The media fixated their stories with visuals showing a few residents walking down streets wearing masks to protect themselves. It created a fear that a major epidemic was happening. Meanwhile, as residents of the city, we saw it differently. The reality was, SARS was localized to hospitals and households in contact with patients, and the vast majority of the over 5 million residents in the Greater Toronto Area were living very healthy, regular and uneventful lives.
The key to maintaining your sanity is reading the facts, instead of fixating on the warnings.
In the case of the Zika virus advisory, the CDC (The Center for Disease Control) labeled the situation as an alert to “practice enhanced precautions.” This meant people should take precautions like using insect repellents, wearing long sleeves and pants and using mosquito nets. In Canada, the Public Health Agency of Canada mentioned: “take special health precautions while traveling in affected countries and pregnant woman should discuss travel plans with a health care provider or consider postponing.” As the facts and details were shared, it was pregnant women who were the ones who were most at risk to this virus and not the rest of the population.
So why did so many people cancel their travel plans instead of just taking responsible precautions?
It was fear, and lack of real facts to make a more informed decision.
I often wonder why more potent, life-threatening diseases no longer make the news, even though they are prevalent in many parts of the world. Take, for instance, Dengue fever. It is a viral disease that is also transmitted by mosquitos that creates flu-like symptoms that can sometimes result in fatalities. So why does this virus no longer get any publicity? It is because it was no longer the new, shiny toy to the media, like Zika virus was. It is no longer novel and newsworthy.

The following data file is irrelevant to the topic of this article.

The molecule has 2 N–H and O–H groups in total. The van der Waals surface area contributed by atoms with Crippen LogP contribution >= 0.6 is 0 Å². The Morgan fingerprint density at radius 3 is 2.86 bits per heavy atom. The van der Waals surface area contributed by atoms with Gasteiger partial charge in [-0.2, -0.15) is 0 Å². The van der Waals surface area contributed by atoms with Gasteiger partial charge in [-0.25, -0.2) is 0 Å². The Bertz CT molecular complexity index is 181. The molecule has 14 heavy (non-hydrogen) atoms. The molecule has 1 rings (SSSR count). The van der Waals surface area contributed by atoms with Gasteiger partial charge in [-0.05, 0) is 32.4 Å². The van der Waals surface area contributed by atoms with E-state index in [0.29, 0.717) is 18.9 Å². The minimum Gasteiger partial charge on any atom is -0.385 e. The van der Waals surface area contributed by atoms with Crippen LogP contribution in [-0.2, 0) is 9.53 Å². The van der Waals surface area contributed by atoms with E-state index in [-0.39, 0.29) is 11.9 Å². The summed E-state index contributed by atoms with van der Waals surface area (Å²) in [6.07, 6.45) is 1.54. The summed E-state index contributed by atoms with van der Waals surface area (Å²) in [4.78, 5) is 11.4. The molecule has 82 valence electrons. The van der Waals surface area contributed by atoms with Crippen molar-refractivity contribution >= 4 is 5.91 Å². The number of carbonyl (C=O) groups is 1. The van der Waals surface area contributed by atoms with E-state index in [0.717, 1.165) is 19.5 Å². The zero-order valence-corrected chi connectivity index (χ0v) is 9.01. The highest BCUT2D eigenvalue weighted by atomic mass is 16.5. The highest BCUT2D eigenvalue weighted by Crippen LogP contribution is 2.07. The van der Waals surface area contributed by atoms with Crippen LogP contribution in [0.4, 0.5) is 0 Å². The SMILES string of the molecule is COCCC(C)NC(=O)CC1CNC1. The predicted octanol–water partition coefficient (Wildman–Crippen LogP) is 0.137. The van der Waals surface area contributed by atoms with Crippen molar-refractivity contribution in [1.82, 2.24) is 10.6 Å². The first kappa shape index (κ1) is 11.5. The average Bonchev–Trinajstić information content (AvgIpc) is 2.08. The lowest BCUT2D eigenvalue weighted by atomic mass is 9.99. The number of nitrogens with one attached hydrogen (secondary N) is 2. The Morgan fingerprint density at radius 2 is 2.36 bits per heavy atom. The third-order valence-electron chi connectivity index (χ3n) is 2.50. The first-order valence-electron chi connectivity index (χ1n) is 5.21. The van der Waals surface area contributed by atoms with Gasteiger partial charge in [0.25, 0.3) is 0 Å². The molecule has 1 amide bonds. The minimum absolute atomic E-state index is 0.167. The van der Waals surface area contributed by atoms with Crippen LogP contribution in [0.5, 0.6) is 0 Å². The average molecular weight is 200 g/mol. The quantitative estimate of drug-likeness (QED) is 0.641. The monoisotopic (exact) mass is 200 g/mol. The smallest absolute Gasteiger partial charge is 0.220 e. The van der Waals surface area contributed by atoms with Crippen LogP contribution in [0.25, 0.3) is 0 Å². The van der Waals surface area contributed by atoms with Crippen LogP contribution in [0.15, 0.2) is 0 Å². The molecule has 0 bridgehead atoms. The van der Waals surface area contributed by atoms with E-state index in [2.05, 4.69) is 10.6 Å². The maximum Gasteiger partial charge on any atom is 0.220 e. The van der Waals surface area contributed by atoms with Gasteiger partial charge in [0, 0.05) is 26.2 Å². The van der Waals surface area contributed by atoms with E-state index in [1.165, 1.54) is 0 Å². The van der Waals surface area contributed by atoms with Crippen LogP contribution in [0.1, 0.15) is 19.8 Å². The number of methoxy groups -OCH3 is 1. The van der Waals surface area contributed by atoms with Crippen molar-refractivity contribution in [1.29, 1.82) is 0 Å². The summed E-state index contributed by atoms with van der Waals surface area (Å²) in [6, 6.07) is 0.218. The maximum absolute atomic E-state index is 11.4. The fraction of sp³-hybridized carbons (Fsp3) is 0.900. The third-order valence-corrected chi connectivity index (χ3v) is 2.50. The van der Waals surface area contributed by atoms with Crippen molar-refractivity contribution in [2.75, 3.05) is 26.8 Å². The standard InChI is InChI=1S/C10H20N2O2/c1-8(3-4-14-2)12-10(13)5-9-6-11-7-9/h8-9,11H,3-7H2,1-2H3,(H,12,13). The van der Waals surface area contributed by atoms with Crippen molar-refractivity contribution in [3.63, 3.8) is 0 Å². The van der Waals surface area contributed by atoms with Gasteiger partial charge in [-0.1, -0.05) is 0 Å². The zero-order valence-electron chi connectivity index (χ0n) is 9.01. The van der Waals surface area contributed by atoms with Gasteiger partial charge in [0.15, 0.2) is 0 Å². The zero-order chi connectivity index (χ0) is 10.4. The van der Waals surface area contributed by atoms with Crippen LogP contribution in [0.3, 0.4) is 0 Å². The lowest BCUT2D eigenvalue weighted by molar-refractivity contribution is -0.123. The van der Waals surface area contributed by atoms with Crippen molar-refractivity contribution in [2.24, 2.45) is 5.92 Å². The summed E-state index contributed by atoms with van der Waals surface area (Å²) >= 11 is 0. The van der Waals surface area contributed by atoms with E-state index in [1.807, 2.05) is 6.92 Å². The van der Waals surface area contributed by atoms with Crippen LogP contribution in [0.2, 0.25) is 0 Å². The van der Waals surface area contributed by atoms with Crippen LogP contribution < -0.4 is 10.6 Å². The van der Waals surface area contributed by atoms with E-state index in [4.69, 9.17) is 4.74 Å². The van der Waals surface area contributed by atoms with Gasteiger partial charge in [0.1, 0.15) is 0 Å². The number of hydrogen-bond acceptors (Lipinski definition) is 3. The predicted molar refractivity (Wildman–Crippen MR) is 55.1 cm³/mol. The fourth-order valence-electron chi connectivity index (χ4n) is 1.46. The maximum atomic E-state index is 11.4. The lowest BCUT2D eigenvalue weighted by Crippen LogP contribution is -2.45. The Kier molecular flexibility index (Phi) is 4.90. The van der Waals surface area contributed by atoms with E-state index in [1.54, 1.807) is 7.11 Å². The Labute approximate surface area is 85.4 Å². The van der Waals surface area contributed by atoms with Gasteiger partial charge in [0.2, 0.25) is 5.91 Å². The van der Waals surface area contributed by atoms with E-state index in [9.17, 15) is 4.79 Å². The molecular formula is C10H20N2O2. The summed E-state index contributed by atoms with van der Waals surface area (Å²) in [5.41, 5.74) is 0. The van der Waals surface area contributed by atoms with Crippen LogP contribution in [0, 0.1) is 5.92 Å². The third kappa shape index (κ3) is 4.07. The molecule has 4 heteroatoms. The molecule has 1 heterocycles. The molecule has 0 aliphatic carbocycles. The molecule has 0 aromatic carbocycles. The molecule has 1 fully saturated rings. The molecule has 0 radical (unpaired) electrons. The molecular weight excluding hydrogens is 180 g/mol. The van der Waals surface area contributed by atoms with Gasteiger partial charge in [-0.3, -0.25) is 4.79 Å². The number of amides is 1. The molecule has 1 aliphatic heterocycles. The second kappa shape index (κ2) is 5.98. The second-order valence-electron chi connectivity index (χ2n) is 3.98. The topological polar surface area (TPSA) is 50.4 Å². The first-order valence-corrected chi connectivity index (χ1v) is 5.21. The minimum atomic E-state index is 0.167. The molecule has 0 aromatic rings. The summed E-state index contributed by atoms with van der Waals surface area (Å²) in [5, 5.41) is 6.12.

I am not suggesting that travel advisories should be ignored, but shouldn’t the warnings be looked at differently?
It’s best to do your own research, read different sources, and read reports from travelers who are in these countries, instead of solely reading a travel advisory or watching the 6 p.m. news. After you do that, ask yourself this question:“Are the risks big enough to cancel my plans or am I just afraid?
How about looking at the issue with the benefits instead of the risks? Would you want to miss out on an incredible, life-changing travel experience because you are fearful?
Fortunately, Zika virus is no longer an immediate health advisory this year, but there are still warnings to exercise precaution for a pregnant woman in places including Florida, USA. Unfortunately, Zika did have a significant impact on birth defects in countries in 2015-2016.
Ensure you have all the facts, read the travel warnings clearly and make an informed decision from multiple sources.
Are the risks big enough to cancel your life changing travel plans or are you just afraid?